Shooting in a Frozen Wasteland

January 14, 2014 / Features

By Alex Reeves

Johnnie Frankel's trip to North America’s iciest city.

As President of Rattling Stick and producer to A-list commercial director Daniel Kleinman, Johnnie Frankel knows as much about complex, high-profile productions as just about anyone. Working at this level means he gets to go on some of the most high-profile, challenging commercial shoots in the world. And this can lead to some pretty remarkable experiences.

One of Johnnie’s recent shooting odysseys was for an American GMC commercial, with Daniel directing. Shooting in four different locations across the USA, each to demonstrate a different feature of the advertised truck, they spent one day at the Hoover Dam, two days in the Mojave Desert, two days in a mine near Tucson, Arizona and three days in the USA’s northernmost city – Barrow, Alaska. That’s quite a trip.

Not many people have any reason to venture to the frozen wastes of the tundra as part of their professional life, so we thought it’d be worth asking him what it’s like. He’s kindly shared some of the photographs he and his colleagues took of the extraordinary location and we’ve interspersed them here with what he had to say about the shoot.

Barrow, Alaska: Never going to be a central hub for international transport.

Johnnie Frankel: “They wanted to shoot in snow and because it was so late in the year (we shot in May) we ended up going to Barrow, Alaska. It’s the northernmost city in America, on the Arctic ocean, which is frozen [at that time of the year].


“It was quite a trip. You can get to Barrow by car in the winter, when obviously everything’s frozen and you know what you’re doing. But you can’t get there in spring when the ice starts to thaw. It becomes surrounded by water so you have to fly everything in.”

Looking out for polar bears. A bit like Where’s Wally, but with the added danger of a bloody death to make things interesting.

“There’s abandoned machinery everywhere because the only way to get anything in or out is to fly. So when a car breaks down and you can’t fix it there’s nothing you can do with it. Basically, they just get dumped.

“It’s an amazingly extreme place – totally like nothing you’ve ever seen before.”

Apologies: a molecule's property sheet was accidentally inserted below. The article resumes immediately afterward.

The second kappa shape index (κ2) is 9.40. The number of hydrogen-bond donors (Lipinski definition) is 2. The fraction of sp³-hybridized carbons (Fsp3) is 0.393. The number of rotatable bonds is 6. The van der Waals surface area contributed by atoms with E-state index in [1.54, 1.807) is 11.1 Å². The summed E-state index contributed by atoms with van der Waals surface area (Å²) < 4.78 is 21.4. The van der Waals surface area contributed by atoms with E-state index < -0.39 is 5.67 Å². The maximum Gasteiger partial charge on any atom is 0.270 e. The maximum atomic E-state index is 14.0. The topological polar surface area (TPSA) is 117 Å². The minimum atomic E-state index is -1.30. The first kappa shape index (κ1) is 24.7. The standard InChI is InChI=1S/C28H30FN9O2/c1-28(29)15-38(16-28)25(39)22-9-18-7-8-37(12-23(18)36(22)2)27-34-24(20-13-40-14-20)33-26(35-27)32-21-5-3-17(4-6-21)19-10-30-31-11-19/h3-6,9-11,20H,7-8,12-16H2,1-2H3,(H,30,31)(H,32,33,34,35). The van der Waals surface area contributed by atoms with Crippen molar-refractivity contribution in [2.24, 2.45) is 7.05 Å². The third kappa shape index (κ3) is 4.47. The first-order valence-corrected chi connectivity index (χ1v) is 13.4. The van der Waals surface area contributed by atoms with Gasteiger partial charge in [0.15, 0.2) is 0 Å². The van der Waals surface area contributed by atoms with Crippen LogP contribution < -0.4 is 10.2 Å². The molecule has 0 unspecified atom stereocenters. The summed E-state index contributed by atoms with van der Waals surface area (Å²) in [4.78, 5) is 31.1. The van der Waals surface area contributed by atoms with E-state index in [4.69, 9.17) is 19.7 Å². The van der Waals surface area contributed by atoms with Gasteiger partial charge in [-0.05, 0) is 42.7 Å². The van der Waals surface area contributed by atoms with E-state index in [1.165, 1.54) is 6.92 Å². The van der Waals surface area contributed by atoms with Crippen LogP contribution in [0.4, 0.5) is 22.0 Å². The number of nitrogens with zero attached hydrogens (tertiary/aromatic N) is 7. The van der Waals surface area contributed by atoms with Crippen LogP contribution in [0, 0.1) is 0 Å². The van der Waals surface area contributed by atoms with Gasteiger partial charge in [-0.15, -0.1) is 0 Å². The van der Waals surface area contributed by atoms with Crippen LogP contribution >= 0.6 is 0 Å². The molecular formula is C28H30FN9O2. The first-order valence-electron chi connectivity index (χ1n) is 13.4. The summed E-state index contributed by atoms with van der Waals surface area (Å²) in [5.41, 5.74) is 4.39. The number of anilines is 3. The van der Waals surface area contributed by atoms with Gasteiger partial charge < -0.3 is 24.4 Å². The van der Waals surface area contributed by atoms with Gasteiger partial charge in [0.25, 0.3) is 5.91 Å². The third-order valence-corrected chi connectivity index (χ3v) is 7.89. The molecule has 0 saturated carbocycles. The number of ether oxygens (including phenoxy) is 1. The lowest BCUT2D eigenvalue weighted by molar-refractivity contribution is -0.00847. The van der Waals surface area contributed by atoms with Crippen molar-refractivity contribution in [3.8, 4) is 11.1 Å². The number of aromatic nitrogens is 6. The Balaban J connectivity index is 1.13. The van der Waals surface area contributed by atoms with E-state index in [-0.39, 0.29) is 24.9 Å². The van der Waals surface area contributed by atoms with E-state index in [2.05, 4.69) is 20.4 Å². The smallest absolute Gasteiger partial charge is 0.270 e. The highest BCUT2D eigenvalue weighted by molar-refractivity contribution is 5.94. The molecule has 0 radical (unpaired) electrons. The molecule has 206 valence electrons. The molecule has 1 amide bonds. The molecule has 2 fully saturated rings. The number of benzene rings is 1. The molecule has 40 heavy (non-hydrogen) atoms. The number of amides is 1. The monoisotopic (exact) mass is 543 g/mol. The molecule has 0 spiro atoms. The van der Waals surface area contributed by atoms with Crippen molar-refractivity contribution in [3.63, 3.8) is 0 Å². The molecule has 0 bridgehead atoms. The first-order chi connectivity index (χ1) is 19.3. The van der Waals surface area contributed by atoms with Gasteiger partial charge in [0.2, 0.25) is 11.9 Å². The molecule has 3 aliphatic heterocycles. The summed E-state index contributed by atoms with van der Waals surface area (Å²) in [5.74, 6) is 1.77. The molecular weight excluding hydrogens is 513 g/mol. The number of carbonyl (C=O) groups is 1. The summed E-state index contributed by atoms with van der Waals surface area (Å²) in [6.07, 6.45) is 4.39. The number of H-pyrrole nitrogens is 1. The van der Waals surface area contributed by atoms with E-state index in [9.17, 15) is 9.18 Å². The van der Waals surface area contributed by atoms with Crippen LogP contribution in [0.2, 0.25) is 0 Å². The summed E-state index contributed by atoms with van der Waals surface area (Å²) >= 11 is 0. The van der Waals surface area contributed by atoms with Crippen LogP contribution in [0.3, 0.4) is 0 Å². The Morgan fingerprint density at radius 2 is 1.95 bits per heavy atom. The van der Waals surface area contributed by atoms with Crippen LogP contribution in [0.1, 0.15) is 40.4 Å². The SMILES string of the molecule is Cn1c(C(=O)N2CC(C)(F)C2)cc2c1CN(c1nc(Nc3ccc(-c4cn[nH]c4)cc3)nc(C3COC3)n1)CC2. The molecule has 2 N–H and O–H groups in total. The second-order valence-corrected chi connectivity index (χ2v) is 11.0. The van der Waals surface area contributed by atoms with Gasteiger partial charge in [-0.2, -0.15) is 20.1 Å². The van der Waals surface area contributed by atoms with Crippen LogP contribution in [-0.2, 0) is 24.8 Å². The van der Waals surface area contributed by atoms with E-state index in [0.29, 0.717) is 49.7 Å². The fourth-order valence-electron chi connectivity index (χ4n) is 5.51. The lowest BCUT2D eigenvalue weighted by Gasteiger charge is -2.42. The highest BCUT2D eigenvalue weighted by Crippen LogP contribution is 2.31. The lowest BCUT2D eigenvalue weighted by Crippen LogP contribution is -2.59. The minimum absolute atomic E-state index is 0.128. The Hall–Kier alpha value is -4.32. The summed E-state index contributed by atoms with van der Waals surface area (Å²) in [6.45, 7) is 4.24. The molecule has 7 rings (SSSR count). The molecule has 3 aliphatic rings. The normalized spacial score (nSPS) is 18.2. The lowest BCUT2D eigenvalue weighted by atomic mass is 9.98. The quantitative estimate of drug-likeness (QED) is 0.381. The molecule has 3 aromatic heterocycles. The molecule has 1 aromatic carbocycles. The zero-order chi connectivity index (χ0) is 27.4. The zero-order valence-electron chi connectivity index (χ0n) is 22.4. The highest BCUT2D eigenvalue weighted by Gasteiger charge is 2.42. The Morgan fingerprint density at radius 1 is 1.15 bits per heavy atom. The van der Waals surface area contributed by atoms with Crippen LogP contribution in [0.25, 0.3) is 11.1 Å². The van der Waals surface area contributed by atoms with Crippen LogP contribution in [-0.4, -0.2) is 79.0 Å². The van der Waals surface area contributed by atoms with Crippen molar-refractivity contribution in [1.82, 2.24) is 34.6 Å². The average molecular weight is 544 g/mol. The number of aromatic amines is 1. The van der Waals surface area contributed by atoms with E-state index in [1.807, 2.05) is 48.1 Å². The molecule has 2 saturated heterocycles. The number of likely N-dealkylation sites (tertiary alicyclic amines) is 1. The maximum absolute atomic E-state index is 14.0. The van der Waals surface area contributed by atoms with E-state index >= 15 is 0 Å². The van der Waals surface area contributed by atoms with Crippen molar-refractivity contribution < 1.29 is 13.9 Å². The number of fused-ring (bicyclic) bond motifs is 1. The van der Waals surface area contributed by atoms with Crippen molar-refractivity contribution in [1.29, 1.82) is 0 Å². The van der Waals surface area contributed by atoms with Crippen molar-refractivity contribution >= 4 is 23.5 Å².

Nice to see the Arctic’s two iconic modes of transportation getting along so well.

“The problem for us was just getting everything in and out. We couldn’t drive the car there, so we had to fly it in. We flew all the camera crew and equipment in too.

“We couldn’t get any kind of film vehicle out there like a Russian Arm or any proper film camera truck, so they just built one using a flat bed truck and then a crane-arm and some counterweights.

“The other problem was once the snow was thawed, what lies beneath it is sort of sand and gravel. They take the wheels off these SUVs and replace them with four individual caterpillars, so they can get these things grip.”

Mount a minigun on the back and you’ve got a truck fit for Arnie himself.

“We actually drove the car on the Arctic Ocean, which was about three or four feet deep in ice. We got the local guides to go out and drill the ice to make sure it was safe.

“We had two guys who were polar bear security guards. I didn’t see any polar bears, which is probably for the best because they’re supremely dangerous. We had to protect ourselves in case they’d be in the area. But it was quite late in the year for them.”

“What do you mean there’s no gluten-free vegan option!?”

“We had local people who knew all about the area. You couldn’t do it without them. They were an integral part of the setup. You wouldn’t be able to go anywhere without knowing what you were doing. It was essential.

“It was a big challenge, logistically, because flying everything in and out – if you don’t make the right preparations you are going to really shoot yourself in the foot. You have to make sure you have everything you need otherwise you’re screwed because it’s just so inaccessible.

“And when you look at a job like that on paper, you’ve got four scripts, all to be shot in really quite specific, very different locations, car stuff. It’s not going to be a small, simple project.

“It’s just a big operation – time, travel, scouting. We scouted four locations all over the world. I think we did 26 flights in a month. Virtually one a day, sometimes two in one day. Unfortunately I don’t know an easier way to do it.

“The food there is mental. They’ve got three restaurants. There’s a Mexican restaurant that does breakfast, lunch and dinner and serves burgers, a couple of Chinese places and a bit of sushi and that’s it.”

[Sadly, since we spoke to Johnnie, the Mexican restaurant, Pepe’s North of the Border, has burnt down.]

Arctic fashion is eternally cool (much like the weather). The people here invented the Parka.

“I’ve never done anything like this before. I’ve been in production for 25 years and I’ve never shot anywhere like Barrow, ever. I can’t imagine a time in my life when I’ll ever go back to Barrow and I can’t imagine there’ll be much chance of any production going to Barrow. It was a unique experience.

“I’m not sure it’s a place I’d have visited if it weren’t for this job, but I wouldn’t have missed it for the world because it’s an amazing experience that a tiny percentage of the world population ever get to visit a place like that. I feel very privileged to have done it.”

It should have been the profile picture of the century, but Johnnie didn’t account for how well camouflaged polar bears really are.

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